Should we stay or should we go? Considering both care and cost

In a disaster, emergency evacuation for long-term care facilities saves lives, not money. Evacuation expense reimbursement coverage may help when there is no question about whether to stay or go.

The projected paths of the two most recent hurricanes, Florence and later Michael, led several state governors to issue mandatory evacuation orders impacting more than a million people. Many of the coastal senior living communities in Florida, Georgia, the Carolinas and Virginia had to be evacuated for the safety and well-being of their clients, in some cases for both storms. These communities incurred thousands to even hundreds of thousands of dollars for evacuation costs in a matter of hours to ensure a timely exodus ahead of the storms. Undoubtedly, the unexpected expenses related to moving a community en masse can quickly deplete financial reserves. Evacuation expense reimbursement coverage can help alleviate some of this financial burden by transferring some or all of the financial risk to third party insurers.

Generally, an “evacuation” in the long-term care setting is defined as the removal of the majority (50% or more) of residents in response to a natural or man-made disaster. Evacuation expenses are the direct costs related to moving residents to a safer location. Some, but not all, policies require a mandatory evacuation order by a state or local official to trigger evacuation expense reimbursement coverage. While this coverage can help defray the costs of essentials including transportation, temporary housing and food, employee salaries, benefits or business interruption are often excluded.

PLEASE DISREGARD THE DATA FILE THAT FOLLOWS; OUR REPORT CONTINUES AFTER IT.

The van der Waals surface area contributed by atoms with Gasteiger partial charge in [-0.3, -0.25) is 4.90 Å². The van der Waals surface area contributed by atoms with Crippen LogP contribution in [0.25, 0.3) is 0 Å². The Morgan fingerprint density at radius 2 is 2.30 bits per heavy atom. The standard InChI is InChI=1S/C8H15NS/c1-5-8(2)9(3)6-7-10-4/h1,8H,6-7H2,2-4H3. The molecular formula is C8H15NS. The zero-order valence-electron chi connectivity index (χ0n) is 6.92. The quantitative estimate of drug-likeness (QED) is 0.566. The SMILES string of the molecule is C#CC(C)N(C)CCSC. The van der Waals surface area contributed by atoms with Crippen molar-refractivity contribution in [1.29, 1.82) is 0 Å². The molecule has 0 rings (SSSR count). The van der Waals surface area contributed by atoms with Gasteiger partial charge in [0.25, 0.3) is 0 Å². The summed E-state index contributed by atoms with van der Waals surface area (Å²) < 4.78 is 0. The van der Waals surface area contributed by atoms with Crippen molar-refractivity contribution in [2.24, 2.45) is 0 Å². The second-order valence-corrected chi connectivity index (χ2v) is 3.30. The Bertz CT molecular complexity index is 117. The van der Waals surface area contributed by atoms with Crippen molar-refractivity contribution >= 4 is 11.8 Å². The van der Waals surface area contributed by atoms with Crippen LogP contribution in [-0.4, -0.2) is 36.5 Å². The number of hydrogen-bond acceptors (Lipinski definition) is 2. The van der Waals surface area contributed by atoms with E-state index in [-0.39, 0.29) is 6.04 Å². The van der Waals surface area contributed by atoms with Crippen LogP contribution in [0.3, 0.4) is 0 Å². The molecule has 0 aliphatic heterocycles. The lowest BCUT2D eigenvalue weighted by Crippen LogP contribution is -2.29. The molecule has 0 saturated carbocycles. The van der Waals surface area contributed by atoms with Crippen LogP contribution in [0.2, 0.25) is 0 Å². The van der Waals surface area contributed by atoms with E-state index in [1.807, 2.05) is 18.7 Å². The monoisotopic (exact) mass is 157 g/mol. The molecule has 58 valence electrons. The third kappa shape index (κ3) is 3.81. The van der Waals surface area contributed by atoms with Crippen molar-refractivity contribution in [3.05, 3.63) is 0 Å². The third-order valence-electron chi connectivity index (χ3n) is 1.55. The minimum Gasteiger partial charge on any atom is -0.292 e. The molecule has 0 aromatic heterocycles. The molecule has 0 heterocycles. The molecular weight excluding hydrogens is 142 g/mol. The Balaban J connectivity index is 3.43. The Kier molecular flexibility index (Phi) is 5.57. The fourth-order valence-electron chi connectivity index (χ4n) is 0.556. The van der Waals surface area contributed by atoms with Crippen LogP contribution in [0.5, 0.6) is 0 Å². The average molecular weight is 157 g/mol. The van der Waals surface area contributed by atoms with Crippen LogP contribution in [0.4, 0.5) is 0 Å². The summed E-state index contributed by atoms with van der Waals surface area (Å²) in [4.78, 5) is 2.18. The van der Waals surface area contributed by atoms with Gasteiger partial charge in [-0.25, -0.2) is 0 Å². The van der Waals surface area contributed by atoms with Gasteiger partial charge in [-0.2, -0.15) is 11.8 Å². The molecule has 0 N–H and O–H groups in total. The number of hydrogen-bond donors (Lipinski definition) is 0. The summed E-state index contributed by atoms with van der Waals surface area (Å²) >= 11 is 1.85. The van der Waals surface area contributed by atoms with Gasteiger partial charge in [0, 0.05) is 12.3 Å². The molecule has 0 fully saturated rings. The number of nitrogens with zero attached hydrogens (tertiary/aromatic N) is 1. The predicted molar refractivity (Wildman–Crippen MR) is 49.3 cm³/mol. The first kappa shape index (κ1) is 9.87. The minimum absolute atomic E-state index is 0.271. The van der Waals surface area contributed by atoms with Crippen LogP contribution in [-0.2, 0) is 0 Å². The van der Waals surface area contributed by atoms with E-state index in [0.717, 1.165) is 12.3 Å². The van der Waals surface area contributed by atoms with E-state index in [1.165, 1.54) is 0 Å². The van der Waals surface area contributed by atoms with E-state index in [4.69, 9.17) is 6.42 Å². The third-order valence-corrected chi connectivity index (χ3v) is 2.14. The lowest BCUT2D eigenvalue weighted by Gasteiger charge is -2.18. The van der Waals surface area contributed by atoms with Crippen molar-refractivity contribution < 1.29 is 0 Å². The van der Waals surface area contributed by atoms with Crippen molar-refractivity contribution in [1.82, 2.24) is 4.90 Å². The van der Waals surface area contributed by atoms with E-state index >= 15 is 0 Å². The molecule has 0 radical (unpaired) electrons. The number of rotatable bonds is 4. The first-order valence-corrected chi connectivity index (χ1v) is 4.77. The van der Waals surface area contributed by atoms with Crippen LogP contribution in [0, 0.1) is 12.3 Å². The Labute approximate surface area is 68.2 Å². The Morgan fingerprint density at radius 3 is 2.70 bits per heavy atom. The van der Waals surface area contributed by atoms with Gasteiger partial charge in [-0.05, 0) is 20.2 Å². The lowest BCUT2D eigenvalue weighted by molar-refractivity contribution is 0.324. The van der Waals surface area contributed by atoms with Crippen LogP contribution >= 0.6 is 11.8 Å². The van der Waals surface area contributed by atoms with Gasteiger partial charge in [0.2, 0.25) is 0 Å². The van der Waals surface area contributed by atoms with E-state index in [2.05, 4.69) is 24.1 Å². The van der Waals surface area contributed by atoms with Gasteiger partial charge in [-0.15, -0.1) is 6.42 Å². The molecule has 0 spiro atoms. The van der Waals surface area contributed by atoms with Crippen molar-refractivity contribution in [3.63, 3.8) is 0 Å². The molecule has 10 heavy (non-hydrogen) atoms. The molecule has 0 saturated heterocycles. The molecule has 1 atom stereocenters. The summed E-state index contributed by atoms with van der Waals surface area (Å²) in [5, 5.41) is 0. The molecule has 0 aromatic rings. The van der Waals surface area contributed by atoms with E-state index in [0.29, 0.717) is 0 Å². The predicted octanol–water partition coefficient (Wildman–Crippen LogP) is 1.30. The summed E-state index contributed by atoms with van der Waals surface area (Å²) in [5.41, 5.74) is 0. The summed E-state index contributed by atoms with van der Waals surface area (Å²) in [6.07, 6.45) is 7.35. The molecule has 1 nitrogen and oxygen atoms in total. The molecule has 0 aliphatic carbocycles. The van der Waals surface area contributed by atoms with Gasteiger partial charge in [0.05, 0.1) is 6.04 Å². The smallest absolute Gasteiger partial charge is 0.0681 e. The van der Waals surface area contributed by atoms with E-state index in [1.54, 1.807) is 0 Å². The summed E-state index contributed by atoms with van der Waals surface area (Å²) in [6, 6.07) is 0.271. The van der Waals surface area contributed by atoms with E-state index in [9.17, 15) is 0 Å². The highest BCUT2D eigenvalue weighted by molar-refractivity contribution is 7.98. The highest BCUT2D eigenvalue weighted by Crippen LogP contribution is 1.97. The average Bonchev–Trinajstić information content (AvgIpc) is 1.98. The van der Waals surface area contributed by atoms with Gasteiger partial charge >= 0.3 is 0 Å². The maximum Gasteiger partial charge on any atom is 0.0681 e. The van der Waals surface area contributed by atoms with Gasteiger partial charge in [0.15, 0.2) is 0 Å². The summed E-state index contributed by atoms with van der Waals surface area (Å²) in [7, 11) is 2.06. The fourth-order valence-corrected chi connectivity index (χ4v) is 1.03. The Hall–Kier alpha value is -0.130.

Although not intended to replace the language in your policy, here are two tips to assist in seeking reimbursement for evacuation expenses:

  • Submit a reimbursement request to the insurance carrier in writing during the policy term in which the evacuation occurred or within any applicable extended reporting period linked to the address covered by the policy
  • Include proof of payment made by the named insured for pertinent evacuation-related costs; provide copies of all receipts for essentials such as transportation or temporary lodging

Additionally, keep these three key things in mind about evacuation reimbursement coverage:

  • It is separate from property coverage and is often seen as an endorsement on your general liability or professional liability policy
  • It does not require the occurrence of any property damage to be triggered
  • As reimbursement coverage, evacuation expenses must be paid first and then submitted for compensation

If your senior living community had to be evacuated due to recent hurricanes, there may be financial assistance available to cover your essential evacuation expenses. Review your professional liability and general liability policies, particularly the declarations and endorsements, to explore if the policy contains evacuation expense reimbursement coverage. 

And while this year’s hurricane season is coming to a close, now is the time to ensure you are fully prepared for future years and catastrophes. If your community doesn’t have evacuation expense reimbursement coverage, explore options with your insurance professional.

Read part 1 of this blog: "Should we stay or should we go? Hurricane preparedness in long-term care"


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